Moment of inertia help, please

In summary: So, in summary, the moment of inertia of the whole system is I = (1/3)ML^2 + m (0.75L)^2 + m1*(L)^2 + (2/5)m1*R^2.
  • #1
*best&sweetest*
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This should be simple but I'm not sure whether I'm doing it right or not...
I have a rod rotating about its edge #1. Rod's length is L and its mass is M. There is a point mass m on the rod, 3/4 L away from the edge #1, and on the other edge (#2) there is a sphere of radius R and mass m1. I need to find the moment of inertia of the whole system. I know that I need to use parallel axis theorem for the point mass, but what should I do with the sphere?
Is it I = (1/3) ML^2 + m (0.75L)^2 + m1*(L)^2 + (2/5)m1*R^2
or I = (1/3)ML^2 + m (0.75L)^2 + (2/5)m1*R^2?
I think it is the first option, but I'm not sure.
Thank you!
 
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  • #2
*best&sweetest* said:
This should be simple but I'm not sure whether I'm doing it right or not...
I have a rod rotating about its edge #1. Rod's length is L and its mass is M. There is a point mass m on the rod, 3/4 L away from the edge #1, and on the other edge (#2) there is a sphere of radius R and mass m1. I need to find the moment of inertia of the whole system. I know that I need to use parallel axis theorem for the point mass, but what should I do with the sphere?
Is it I = (1/3) ML^2 + m (0.75L)^2 + m1*(L)^2 + (2/5)m1*R^2
or I = (1/3)ML^2 + m (0.75L)^2 + (2/5)m1*R^2?
I think it is the first option, but I'm not sure.
Thank you!
Option 1 loooks correct, but actually, you used the parallel axis theorem for the sphere, not the point mass, which is correct.
 
  • #3


I would suggest reviewing the definition of moment of inertia and the parallel axis theorem to ensure you are using the correct equations and understanding the concepts correctly. It is important to accurately represent the physical properties and dimensions of the system in your calculations.

In this case, the moment of inertia for the rod would be (1/3)ML^2, and for the point mass it would be m(0.75L)^2. However, for the sphere, the moment of inertia would be (2/5)m1R^2, not m1L^2. This is because the sphere is rotating about its own center of mass, not about the edge of the rod.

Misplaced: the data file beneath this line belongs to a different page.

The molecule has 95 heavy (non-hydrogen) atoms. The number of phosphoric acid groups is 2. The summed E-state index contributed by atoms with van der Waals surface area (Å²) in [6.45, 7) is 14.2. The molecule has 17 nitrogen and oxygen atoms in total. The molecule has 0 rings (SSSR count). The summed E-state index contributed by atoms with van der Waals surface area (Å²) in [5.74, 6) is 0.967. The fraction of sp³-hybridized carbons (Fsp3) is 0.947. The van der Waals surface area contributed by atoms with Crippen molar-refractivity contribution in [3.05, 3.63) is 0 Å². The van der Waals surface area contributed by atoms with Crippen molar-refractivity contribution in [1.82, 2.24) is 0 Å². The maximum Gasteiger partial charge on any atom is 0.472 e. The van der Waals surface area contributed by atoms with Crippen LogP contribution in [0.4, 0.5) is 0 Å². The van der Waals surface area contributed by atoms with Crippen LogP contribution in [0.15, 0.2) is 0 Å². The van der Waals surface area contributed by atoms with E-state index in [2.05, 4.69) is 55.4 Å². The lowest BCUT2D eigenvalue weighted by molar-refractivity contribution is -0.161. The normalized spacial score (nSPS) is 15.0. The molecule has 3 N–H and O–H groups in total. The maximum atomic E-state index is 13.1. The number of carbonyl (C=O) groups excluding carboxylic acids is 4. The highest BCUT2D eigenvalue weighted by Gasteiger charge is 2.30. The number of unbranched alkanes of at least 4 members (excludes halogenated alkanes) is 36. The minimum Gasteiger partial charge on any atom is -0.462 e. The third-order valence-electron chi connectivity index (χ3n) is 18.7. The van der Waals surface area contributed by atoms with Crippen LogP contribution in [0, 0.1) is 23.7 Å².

Therefore, the correct equation for the moment of inertia of the entire system would be I = (1/3)ML^2 + m(0.75L)^2 + (2/5)m1R^2. It is important to note that the moment of inertia of the point mass and the sphere cannot be combined into one term, as they are rotating about different axes.

I would also suggest double-checking your calculations to ensure you are using the correct units and that your final answer makes physical sense. If you are still unsure, it may be helpful to consult with a colleague or refer to a trusted resource for further clarification.

Remember, accuracy and attention to detail are crucial in scientific calculations. Good luck!
 

1. What is moment of inertia?

Moment of inertia, also known as rotational inertia, is a measure of an object's resistance to changes in its rotational motion. It is influenced by an object's mass and distribution of that mass around its axis of rotation.

2. How do you calculate moment of inertia?

The formula for moment of inertia is I = mr², where I is the moment of inertia, m is the mass of the object, and r is the distance between the axis of rotation and the mass.

3. What are the units of moment of inertia?

The SI unit for moment of inertia is kg•m², but it can also be expressed in other units such as g•cm² or lb•ft² depending on the system of measurement being used.

4. Why is moment of inertia important?

Moment of inertia is important because it helps us understand and predict how objects will behave when they are rotating. It is also a crucial factor in the design of many mechanical systems, such as engines and turbines.

5. Can you provide an example of moment of inertia?

An example of moment of inertia is a figure skater spinning on the ice. When the skater pulls their arms close to their body, their moment of inertia decreases, causing them to spin faster. This is because their mass is now distributed closer to the axis of rotation, reducing their resistance to changes in rotational motion.

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